Copyright 2015, E. John Love
Tremors Cafe welcomed Jack Owen the way a whirlpool welcomes a leaking lifeboat at sea. Jack just couldn’t not go in to get his caffeine fix. In fact, as he walked upstairs from the rapid transit platform, he noticed that the closer he got, the faster his legs moved on their own. He had to get in before the strange man, who was also angling for the one open glass door. In that moment, Jack only had to be faster than the next guy.
Tremors could barely be described as an enclosed space. With floor-to-ceiling glass panels on one side and high windows and skylights on the other, it was always brightly lit, either by sunshine or by halogen ceiling lights up in the ducts of its cavernous ceiling. Jack wondered if coffee shops operated on the opposite design principle used by bars, casinos and strip clubs. Those places had no windows to remind you of your real life or what time it was, or where you were supposed to be instead of gambling or jerking your life away. Nobody could look in and see you while you were doing it. Windowlessness was essentially deniability insurance that worked both ways, protecting you from your own guilt, and protecting the people outside who didn’t want your guilt to inconveniently remind them of their own.
But none of that drama existed in happy coffee drinker land. Coffee shops were always open, accessible and bright. Caffeine addiction was regarded invisibly, as a socially-acceptable and benign aspect of survival for weary parents, stressed students, and unaprobated academics. “Look at us in here”, each shop’s door would ring sunnily, as passers-by watched cafe occupants through floor-to-ceiling glass walls like fleshy, bipedal goldfish in a grotesque human terrarium. There was no guilt to deny, or lost time to lie about in coffee land. Thank god that all time was happy, hyper coffee time.
Tremors was almost taller than it was wide, but then, all that steam, halitosis and post-breakfast farting had to rise up and go somewhere, Jack decided cynically. He sniffed with suspicion, but the air seemed to smell a little better than he’d expected. Jesus, he felt flat and grumpy. He wondered if a crappy mood could affect one’s olfactory sense? He felt the beginnings of too many unformed questions emerging, and tried to shake them out of his throbbing skull.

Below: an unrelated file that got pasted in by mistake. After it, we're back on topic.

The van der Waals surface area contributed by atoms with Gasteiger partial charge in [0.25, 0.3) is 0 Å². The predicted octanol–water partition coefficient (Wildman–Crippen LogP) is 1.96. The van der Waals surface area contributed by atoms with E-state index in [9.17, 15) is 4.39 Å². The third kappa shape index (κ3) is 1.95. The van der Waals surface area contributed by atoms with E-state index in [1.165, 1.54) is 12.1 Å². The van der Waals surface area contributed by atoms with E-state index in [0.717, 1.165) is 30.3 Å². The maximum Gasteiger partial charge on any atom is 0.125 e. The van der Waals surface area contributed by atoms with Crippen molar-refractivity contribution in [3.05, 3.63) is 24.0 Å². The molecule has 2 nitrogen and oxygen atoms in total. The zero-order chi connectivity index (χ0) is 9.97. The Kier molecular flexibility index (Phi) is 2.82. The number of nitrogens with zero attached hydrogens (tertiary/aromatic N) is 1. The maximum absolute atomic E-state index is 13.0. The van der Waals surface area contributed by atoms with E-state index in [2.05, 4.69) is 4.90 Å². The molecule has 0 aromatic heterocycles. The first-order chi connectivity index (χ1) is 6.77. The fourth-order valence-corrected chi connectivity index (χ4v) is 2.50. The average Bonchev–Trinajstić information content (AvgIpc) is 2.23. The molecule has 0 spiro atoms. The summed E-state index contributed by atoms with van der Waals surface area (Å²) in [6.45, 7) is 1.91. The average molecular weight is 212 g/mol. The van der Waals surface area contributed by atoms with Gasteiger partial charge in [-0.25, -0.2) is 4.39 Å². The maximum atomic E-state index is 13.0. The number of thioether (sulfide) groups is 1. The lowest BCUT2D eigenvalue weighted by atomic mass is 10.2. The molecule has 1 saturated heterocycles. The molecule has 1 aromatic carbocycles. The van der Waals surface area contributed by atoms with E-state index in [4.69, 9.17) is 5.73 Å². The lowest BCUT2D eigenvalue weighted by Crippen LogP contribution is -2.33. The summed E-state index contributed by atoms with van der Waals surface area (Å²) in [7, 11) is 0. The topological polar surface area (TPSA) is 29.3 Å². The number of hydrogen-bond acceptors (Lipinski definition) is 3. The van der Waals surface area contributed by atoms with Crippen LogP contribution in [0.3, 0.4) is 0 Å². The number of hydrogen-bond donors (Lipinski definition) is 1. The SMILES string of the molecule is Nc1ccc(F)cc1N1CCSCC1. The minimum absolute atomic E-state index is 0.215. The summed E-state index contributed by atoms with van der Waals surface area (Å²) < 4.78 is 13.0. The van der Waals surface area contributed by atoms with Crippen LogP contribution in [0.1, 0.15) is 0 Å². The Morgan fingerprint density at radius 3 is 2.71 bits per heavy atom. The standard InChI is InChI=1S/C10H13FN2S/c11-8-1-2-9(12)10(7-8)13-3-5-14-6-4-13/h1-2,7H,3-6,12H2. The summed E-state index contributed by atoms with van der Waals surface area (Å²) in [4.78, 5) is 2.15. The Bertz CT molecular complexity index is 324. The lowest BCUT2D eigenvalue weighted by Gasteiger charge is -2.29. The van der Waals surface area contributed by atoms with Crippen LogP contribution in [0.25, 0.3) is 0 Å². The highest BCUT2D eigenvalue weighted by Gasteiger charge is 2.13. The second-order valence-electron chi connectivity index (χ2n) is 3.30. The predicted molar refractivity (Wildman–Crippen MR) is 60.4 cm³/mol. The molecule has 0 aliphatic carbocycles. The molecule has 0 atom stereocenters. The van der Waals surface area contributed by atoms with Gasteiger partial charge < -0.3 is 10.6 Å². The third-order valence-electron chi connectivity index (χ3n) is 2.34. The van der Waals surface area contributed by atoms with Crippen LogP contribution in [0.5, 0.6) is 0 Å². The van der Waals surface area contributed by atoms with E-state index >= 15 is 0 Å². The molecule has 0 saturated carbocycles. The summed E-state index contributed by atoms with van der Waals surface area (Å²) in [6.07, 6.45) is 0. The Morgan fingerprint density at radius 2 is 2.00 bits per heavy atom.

The line shuffled forward slightly, and a loud “pay attention to me” woman wearing seventeen jangly, clickity plastic bracelets ordered thirty seven hundred low-fat mochas to bring to her office mates. “Suck-up”, Jack thought bitterly. When her credit card was denied, he closed his eyes and thought about his Dad instead. The nurse would have brought Dad his breakfast by now, and the old man would have already started bitching about the too-few pieces of toast on his plate, or about getting tea instead of coffee (when he’d forgotten that he’d actually asked for tea). The jangly plastic bitch ahead of him was now rummaging through her purse, hurriedly pulling out tissues, wads of paper money, and shitloads of clattering coins. The contents of her purse regurgitated out on the counter to the genuine concern of the young Korean girl who’d just started working there the previous week. Jack sighed and rolled his eyes up to the ceiling, looking for some visual escape from the tiny shit-hell of other people’s disorganization.
He rubbed his temples and the tense, buzzing feeling behind his eyes eased for a moment. It was too damned bright for him. He’d barely slept more than a couple of hours the night before, having sat by his Dad’s bedside in the Stroke Unit until about 10:30 in the evening. He could hardly concentrate at his day job for worrying about how his father was doing.
“Jack’s here”, trumpeted a familiar voice. It was Kara, Tremor’s assistant manager, who always greeted regulars with an open smile and bright eyes. Jack made eye contact and mustered a happy, albeit sleepy smile for her and heard himself mumble something that resembled “goo-moaring”.